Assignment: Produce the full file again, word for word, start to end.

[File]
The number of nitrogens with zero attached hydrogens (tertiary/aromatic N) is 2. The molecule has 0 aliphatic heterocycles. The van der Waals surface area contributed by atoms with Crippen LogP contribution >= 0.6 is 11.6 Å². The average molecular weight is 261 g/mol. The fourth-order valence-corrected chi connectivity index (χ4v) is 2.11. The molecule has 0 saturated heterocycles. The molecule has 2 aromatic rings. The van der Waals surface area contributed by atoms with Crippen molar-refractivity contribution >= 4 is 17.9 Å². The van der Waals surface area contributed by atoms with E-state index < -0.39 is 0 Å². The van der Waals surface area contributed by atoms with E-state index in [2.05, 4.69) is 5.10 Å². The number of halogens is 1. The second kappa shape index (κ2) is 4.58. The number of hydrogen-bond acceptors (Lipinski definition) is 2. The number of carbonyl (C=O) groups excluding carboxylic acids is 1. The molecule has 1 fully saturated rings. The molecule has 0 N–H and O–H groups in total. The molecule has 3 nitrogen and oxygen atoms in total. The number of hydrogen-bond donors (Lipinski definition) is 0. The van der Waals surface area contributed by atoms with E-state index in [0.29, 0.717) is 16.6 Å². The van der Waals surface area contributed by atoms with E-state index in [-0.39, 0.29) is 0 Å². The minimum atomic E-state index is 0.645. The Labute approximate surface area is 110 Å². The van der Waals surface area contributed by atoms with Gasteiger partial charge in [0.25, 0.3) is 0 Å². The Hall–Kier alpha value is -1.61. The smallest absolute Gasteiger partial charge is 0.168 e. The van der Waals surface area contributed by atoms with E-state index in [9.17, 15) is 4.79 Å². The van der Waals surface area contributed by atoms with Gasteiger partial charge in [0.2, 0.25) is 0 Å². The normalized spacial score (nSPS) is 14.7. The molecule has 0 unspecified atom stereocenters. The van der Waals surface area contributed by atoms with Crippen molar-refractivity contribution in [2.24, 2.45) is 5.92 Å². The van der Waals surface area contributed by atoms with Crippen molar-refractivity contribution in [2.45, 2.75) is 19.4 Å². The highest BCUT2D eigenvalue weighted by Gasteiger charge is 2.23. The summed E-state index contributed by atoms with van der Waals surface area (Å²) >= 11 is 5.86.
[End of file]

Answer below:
The number of nitrogens with zero attached hydrogens (tertiary/aromatic N) is 2. The molecule has 0 aliphatic heterocycles. The van der Waals surface area contributed by atoms with Crippen LogP contribution >= 0.6 is 11.6 Å². The average molecular weight is 261 g/mol. The fourth-order valence-corrected chi connectivity index (χ4v) is 2.11. The molecule has 0 saturated heterocycles. The molecule has 2 aromatic rings. The van der Waals surface area contributed by atoms with Crippen molar-refractivity contribution >= 4 is 17.9 Å². The van der Waals surface area contributed by atoms with E-state index < -0.39 is 0 Å². The van der Waals surface area contributed by atoms with E-state index in [2.05, 4.69) is 5.10 Å². The number of halogens is 1. The second kappa shape index (κ2) is 4.58. The number of hydrogen-bond acceptors (Lipinski definition) is 2. The number of carbonyl (C=O) groups excluding carboxylic acids is 1. The molecule has 1 fully saturated rings. The molecule has 0 N–H and O–H groups in total. The molecule has 3 nitrogen and oxygen atoms in total. The number of hydrogen-bond donors (Lipinski definition) is 0. The van der Waals surface area contributed by atoms with E-state index in [0.29, 0.717) is 16.6 Å². The van der Waals surface area contributed by atoms with E-state index in [-0.39, 0.29) is 0 Å². The minimum atomic E-state index is 0.645. The Labute approximate surface area is 110 Å². The van der Waals surface area contributed by atoms with Gasteiger partial charge in [0.25, 0.3) is 0 Å². The Hall–Kier alpha value is -1.61. The smallest absolute Gasteiger partial charge is 0.168 e. The van der Waals surface area contributed by atoms with E-state index in [9.17, 15) is 4.79 Å². The van der Waals surface area contributed by atoms with Gasteiger partial charge in [0.2, 0.25) is 0 Å². The normalized spacial score (nSPS) is 14.7. The molecule has 0 unspecified atom stereocenters. The van der Waals surface area contributed by atoms with Crippen molar-refractivity contribution in [2.24, 2.45) is 5.92 Å². The van der Waals surface area contributed by atoms with Crippen molar-refractivity contribution in [2.45, 2.75) is 19.4 Å². The highest BCUT2D eigenvalue weighted by Gasteiger charge is 2.23. The summed E-state index contributed by atoms with van der Waals surface area (Å²) >= 11 is 5.86.